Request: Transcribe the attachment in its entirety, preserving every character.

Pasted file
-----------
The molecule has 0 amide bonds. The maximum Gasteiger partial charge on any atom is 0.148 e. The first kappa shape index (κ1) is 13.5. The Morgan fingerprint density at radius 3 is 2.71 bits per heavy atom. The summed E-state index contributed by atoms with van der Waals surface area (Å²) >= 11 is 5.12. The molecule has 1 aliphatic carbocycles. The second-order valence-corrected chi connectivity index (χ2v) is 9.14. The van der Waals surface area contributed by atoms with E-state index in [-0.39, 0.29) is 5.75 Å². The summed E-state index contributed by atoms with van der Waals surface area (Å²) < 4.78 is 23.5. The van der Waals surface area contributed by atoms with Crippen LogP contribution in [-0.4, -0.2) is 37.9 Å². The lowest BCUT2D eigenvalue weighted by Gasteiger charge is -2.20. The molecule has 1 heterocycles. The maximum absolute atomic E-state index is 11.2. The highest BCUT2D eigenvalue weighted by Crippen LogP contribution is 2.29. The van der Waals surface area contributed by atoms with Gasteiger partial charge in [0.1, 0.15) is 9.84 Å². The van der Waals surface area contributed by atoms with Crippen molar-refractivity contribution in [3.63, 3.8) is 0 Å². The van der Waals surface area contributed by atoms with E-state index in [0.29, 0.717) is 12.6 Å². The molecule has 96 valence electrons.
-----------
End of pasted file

The molecule has 0 amide bonds. The maximum Gasteiger partial charge on any atom is 0.148 e. The first kappa shape index (κ1) is 13.5. The Morgan fingerprint density at radius 3 is 2.71 bits per heavy atom. The summed E-state index contributed by atoms with van der Waals surface area (Å²) >= 11 is 5.12. The molecule has 1 aliphatic carbocycles. The second-order valence-corrected chi connectivity index (χ2v) is 9.14. The van der Waals surface area contributed by atoms with E-state index in [-0.39, 0.29) is 5.75 Å². The summed E-state index contributed by atoms with van der Waals surface area (Å²) < 4.78 is 23.5. The van der Waals surface area contributed by atoms with Crippen LogP contribution in [-0.4, -0.2) is 37.9 Å². The lowest BCUT2D eigenvalue weighted by Gasteiger charge is -2.20. The molecule has 1 heterocycles. The maximum absolute atomic E-state index is 11.2. The highest BCUT2D eigenvalue weighted by Crippen LogP contribution is 2.29. The van der Waals surface area contributed by atoms with Gasteiger partial charge in [0.1, 0.15) is 9.84 Å². The van der Waals surface area contributed by atoms with Crippen molar-refractivity contribution in [3.63, 3.8) is 0 Å². The van der Waals surface area contributed by atoms with E-state index in [0.29, 0.717) is 12.6 Å². The molecule has 96 valence electrons.